The Steam client for Linux has a feature that allows you to add your own custom Steam Play builds and other compatibility tools such as Proton-GE. A very useful feature, as the community can build on the work Valve has done to make Linux games on Steam Play even better.
Recently, another user assembly has appeared on the GitHub - Proton-i 4.13-3. This is a rather small build based on Wine-4.13 with patches and fixes from Proton 4.11-2.
In addition, there is Proton-4.14-GE-1. Includes some more advanced features and updates over standard Proton. Proton GE adds Wine Staging patches, Wine 4.14, a more modern DXVK from git repositories, D9VK does not need to be manually enabled, as well as the latest version of FAudio from git repositories, and much more.
There is also Boxtron, the Steam Play compatibility tool for launching DOS games through the Linux built-in DOSBox. There is also proton-tkg. It, too, includes a lot of settings.
How to use it?
To get started, you need to make sure that you have the "compatibilitytools.d" directory. If it is missing, then you need to create it along the path: /home/your_username/.steam/root/compatibilitytools.d (in case the Steam client files are located by default).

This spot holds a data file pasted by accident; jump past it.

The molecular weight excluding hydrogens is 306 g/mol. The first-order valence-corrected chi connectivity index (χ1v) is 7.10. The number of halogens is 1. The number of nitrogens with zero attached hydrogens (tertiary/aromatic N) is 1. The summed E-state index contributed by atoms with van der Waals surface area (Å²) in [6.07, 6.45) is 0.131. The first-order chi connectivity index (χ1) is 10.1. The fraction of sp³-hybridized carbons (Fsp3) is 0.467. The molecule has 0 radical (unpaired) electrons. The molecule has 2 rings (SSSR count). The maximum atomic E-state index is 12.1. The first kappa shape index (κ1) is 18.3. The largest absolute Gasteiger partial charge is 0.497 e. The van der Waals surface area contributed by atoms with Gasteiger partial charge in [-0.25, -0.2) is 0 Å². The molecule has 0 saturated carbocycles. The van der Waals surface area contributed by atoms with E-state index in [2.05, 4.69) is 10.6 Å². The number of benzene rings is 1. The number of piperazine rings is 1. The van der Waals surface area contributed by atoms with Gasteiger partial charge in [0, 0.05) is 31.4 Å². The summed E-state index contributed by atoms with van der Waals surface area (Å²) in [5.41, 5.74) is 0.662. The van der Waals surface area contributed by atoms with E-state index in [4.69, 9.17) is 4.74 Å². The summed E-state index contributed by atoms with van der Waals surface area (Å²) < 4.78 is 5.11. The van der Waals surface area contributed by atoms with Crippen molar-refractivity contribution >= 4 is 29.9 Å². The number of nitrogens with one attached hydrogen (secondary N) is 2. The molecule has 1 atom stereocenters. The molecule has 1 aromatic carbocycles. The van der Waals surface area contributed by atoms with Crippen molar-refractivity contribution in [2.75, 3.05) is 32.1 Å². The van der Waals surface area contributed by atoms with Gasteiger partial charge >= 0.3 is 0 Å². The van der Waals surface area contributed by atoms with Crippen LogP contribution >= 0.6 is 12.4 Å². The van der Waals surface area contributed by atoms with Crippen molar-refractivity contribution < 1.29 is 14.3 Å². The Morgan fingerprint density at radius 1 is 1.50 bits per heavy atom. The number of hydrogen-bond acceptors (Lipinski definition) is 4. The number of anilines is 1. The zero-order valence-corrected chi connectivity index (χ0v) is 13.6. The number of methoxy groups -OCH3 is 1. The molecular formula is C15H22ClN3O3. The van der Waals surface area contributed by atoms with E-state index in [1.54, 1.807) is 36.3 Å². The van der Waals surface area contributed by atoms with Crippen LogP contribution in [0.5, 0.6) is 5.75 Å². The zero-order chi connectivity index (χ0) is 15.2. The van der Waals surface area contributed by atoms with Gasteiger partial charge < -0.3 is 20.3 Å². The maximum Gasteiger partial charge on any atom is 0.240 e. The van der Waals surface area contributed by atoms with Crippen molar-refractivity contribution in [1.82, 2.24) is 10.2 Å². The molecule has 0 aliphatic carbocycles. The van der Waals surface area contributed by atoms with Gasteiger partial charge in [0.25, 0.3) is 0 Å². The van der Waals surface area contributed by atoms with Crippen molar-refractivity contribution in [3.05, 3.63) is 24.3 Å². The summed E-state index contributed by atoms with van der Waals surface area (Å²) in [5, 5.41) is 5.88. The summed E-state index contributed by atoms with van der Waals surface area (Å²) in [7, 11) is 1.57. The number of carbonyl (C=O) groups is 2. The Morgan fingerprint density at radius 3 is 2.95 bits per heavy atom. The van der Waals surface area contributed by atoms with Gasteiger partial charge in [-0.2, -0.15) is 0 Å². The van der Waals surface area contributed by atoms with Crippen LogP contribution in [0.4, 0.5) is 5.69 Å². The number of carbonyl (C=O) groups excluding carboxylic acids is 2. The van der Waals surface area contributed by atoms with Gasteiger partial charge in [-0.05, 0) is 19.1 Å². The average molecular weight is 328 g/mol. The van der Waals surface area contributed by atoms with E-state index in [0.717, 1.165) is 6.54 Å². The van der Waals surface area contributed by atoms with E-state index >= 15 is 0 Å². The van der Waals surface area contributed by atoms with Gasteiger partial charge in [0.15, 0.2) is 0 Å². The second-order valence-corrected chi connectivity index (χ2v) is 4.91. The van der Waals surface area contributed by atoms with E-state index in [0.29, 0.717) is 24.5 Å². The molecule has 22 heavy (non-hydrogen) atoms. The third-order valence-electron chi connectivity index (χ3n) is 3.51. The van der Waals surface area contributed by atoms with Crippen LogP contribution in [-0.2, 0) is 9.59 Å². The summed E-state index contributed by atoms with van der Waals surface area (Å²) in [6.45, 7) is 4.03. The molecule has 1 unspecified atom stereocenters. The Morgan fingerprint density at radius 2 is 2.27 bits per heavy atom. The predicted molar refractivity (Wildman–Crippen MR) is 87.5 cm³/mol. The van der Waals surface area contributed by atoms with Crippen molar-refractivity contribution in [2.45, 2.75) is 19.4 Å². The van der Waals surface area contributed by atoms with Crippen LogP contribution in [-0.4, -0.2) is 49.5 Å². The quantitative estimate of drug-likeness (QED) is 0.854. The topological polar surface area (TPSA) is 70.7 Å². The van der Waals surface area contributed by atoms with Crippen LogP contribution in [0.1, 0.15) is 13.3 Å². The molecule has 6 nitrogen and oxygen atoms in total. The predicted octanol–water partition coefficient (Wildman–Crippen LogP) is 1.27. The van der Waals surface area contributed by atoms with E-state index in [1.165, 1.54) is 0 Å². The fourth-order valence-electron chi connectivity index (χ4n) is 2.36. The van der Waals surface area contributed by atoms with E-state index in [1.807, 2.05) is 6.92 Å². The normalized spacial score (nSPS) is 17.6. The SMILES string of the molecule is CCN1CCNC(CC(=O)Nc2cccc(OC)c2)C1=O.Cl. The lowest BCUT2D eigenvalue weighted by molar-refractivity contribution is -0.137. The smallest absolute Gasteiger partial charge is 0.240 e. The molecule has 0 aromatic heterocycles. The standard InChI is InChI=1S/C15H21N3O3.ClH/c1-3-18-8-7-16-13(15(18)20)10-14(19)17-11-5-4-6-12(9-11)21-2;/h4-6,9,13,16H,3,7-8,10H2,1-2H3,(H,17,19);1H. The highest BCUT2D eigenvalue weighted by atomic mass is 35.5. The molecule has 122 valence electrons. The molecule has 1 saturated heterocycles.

After that, download the custom Proton release we need. To do this, go to the GitHub website, with the release of interest to us. For example, take Proton-4.14-GE-1. Download links are available under the release description:
Then we extract the contents of the archive into the compatibilitytools.d directory. If the Steam client was launched at this time, then it will need to be restarted. Next, just go to the library in the Steam client, find the game that interests us and open its properties. In the window that appears, select the check box “Force the use of a specific Steam Play compatibility tool” (a line with the version of Proton will appear below) and select the downloaded Proton release:
After this small process, you can begin to launch and test the game.